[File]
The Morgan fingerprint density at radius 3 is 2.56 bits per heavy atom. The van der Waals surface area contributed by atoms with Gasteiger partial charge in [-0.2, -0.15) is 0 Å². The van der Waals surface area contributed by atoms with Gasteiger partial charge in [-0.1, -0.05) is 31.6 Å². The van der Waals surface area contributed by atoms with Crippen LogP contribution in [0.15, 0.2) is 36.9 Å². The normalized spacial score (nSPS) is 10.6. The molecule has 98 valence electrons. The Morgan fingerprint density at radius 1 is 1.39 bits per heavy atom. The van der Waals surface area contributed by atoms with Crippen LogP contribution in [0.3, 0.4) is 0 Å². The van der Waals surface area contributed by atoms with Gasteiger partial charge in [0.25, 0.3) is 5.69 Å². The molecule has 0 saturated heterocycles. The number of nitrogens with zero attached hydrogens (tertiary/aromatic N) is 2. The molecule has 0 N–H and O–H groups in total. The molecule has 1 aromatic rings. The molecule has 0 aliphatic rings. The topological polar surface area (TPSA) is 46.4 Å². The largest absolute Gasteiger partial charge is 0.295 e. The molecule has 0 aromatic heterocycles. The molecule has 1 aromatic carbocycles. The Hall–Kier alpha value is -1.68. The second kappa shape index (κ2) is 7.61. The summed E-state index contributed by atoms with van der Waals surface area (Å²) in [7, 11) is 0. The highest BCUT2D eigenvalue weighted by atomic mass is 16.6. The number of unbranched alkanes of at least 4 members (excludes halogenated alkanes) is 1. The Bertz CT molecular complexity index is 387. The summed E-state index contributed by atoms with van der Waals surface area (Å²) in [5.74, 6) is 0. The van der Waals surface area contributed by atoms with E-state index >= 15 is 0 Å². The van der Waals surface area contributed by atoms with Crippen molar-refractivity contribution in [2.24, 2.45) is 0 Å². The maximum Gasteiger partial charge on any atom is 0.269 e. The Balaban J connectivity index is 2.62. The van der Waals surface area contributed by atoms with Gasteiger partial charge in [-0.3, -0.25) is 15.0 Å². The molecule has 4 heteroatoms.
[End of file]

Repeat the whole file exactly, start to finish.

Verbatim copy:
The Morgan fingerprint density at radius 3 is 2.56 bits per heavy atom. The van der Waals surface area contributed by atoms with Gasteiger partial charge in [-0.2, -0.15) is 0 Å². The van der Waals surface area contributed by atoms with Gasteiger partial charge in [-0.1, -0.05) is 31.6 Å². The van der Waals surface area contributed by atoms with Crippen LogP contribution in [0.15, 0.2) is 36.9 Å². The normalized spacial score (nSPS) is 10.6. The molecule has 98 valence electrons. The Morgan fingerprint density at radius 1 is 1.39 bits per heavy atom. The van der Waals surface area contributed by atoms with Crippen LogP contribution in [0.3, 0.4) is 0 Å². The van der Waals surface area contributed by atoms with Gasteiger partial charge in [0.25, 0.3) is 5.69 Å². The molecule has 0 saturated heterocycles. The number of nitrogens with zero attached hydrogens (tertiary/aromatic N) is 2. The molecule has 0 N–H and O–H groups in total. The molecule has 1 aromatic rings. The molecule has 0 aliphatic rings. The topological polar surface area (TPSA) is 46.4 Å². The largest absolute Gasteiger partial charge is 0.295 e. The molecule has 0 aromatic heterocycles. The molecule has 1 aromatic carbocycles. The Hall–Kier alpha value is -1.68. The second kappa shape index (κ2) is 7.61. The summed E-state index contributed by atoms with van der Waals surface area (Å²) in [7, 11) is 0. The highest BCUT2D eigenvalue weighted by atomic mass is 16.6. The number of unbranched alkanes of at least 4 members (excludes halogenated alkanes) is 1. The Bertz CT molecular complexity index is 387. The summed E-state index contributed by atoms with van der Waals surface area (Å²) in [5.74, 6) is 0. The van der Waals surface area contributed by atoms with E-state index >= 15 is 0 Å². The van der Waals surface area contributed by atoms with Crippen molar-refractivity contribution in [2.24, 2.45) is 0 Å². The maximum Gasteiger partial charge on any atom is 0.269 e. The Balaban J connectivity index is 2.62. The van der Waals surface area contributed by atoms with Gasteiger partial charge in [-0.3, -0.25) is 15.0 Å². The molecule has 4 heteroatoms.